THIS area is made up from
mostly a clean, sandy bottom where rig losses are few and far between. It does however have a few rougher patches around the cliffs if you are prepared to go on a hike to find them.
If you are looking for a great family day out with a little fishing, or just a great day’s fishing, here’s the lowdown on it
Located five miles south of Peterhead and 27 miles north of Aberdeen, Cruden Bay is a little fishing village tucked away among some spectacular scenery. It offers good dab, plaice and flounder fishing with cod and coalies in the winter. There is also a chance of a bass and turbot from the beach!
The marks are easy to find with the main A90 Aberdeen to Fraserburgh road a few minutes drive away. From the A90 take the A975 and follow this road into Cruden Bay. Once you are in the village take the only turning and follow this road down to the car park at the harbour.
The distance is the only drawback – while it is only 27 miles from Aberdeen it is 100 miles from Dundee and so on. So, to get the most from this area, arrange an early start and take plenty of bait with you.
You will need this, especially if the dabs are around in any numbers. Take a good bucketful of worms, the preferred are rag and lug, back it up with fresh fish and a few peelers and you shouldn’t go far wrong.
1 The Beach
From the car park, walk back as if you are going back into the village. Cross the bridge to the left and follow the path onto the beach. Fish the beach two hours either side of low water, travel light and roam until you locate the fish.
Expect to find flounders, dabs and plaice on the beach with a chance of a bass if the surf’s up or a turbot if the water is settled and clear. A top tip is to use strips of mackerel or even a whole sandeel for the turbot.
2 The Right Corner of the Pier
This is the most favourable mark, as it throws up the better bags of dabs and plaice. Expect double and treble shots when these fish are here in numbers, usually from June onwards into late summer. Cod and coalies can also show during the winter when a sea is running. If things are a little slow try a short lob into the mouth of the burn, as it can often hold a flounder or two.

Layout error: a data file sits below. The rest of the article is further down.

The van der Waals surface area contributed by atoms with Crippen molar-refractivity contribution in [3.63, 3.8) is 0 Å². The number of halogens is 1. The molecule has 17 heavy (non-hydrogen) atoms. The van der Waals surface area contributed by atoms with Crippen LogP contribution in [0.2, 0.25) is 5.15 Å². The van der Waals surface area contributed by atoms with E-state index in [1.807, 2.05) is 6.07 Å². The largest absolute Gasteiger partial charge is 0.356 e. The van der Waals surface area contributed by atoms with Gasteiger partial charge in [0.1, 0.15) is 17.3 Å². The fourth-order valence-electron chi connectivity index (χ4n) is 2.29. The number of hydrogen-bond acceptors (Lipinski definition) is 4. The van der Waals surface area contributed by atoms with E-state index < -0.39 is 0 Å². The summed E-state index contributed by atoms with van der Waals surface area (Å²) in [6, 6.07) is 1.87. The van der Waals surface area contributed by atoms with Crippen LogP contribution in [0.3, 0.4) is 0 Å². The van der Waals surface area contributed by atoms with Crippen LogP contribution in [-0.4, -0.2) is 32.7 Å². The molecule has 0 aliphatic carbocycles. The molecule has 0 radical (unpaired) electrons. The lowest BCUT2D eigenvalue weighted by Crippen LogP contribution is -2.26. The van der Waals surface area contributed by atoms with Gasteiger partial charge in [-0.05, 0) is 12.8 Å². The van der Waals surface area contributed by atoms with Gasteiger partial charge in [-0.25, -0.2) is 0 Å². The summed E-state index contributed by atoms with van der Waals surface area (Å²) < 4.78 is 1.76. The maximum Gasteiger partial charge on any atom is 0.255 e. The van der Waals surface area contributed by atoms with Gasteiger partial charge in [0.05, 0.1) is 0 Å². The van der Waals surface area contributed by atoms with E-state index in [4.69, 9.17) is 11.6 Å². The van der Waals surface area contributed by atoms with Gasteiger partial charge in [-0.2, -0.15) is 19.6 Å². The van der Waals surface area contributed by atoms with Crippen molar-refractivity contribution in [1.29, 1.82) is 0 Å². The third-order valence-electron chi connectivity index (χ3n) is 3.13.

3 The Left-Hand Corner of the Pier
This is the quieter side of the pier as most people favour the right-hand side. But it is always worth a cast, bearing in mind that you are fishing the same water.
Again expect flounders, dabs and plaice with cod and coalies in the winter. It can pay to launch one from here, especially when it is a little quiet – you never know what might pick up your bait in the deeper water.
4 The Channel
Access to this mark requires a little walk around the harbour until you meet the wall. Follow the wall down to your left until you arrive at the channel. This is an under-rated mark which will throw up flounder and dabs in the summer, with the addition of coalies and cod in the winter. If sport is slow, try lobbing a bait into the channel between the two walls and even into the harbour.
5 Low Rocks
To get here take the same route as the channel but don’t go down the wall. Continue until you hit a flat area of concrete, turn left here taking care as this is often slippery with weed once you get to the water’s edge, pick your desired spot and tight lines. Again, this mark will produce flounders, dabs and plaice. Coalies and cod may be taken here in the winter, but extreme caution must be taken due to the ferocity of the winter seas. Fish this mark three hours either side of low water.
6 The Cliffs
To get to this area follow the harbour, round towards the channel, but at the end of the harbour look to your left and you will see a path climbing up the hill. Take this path, continually looking downwards until you find a likely and safe area to fish. Cod can be taken round the cliffs in both summer and winter. In the summer look for the kelp and fish in it, during the winter take care due to the sea states. Fish this area two hours either side of low water, but it can be fished during any state of the tide. Again. dabs and plaice can be caught here but usually at distance.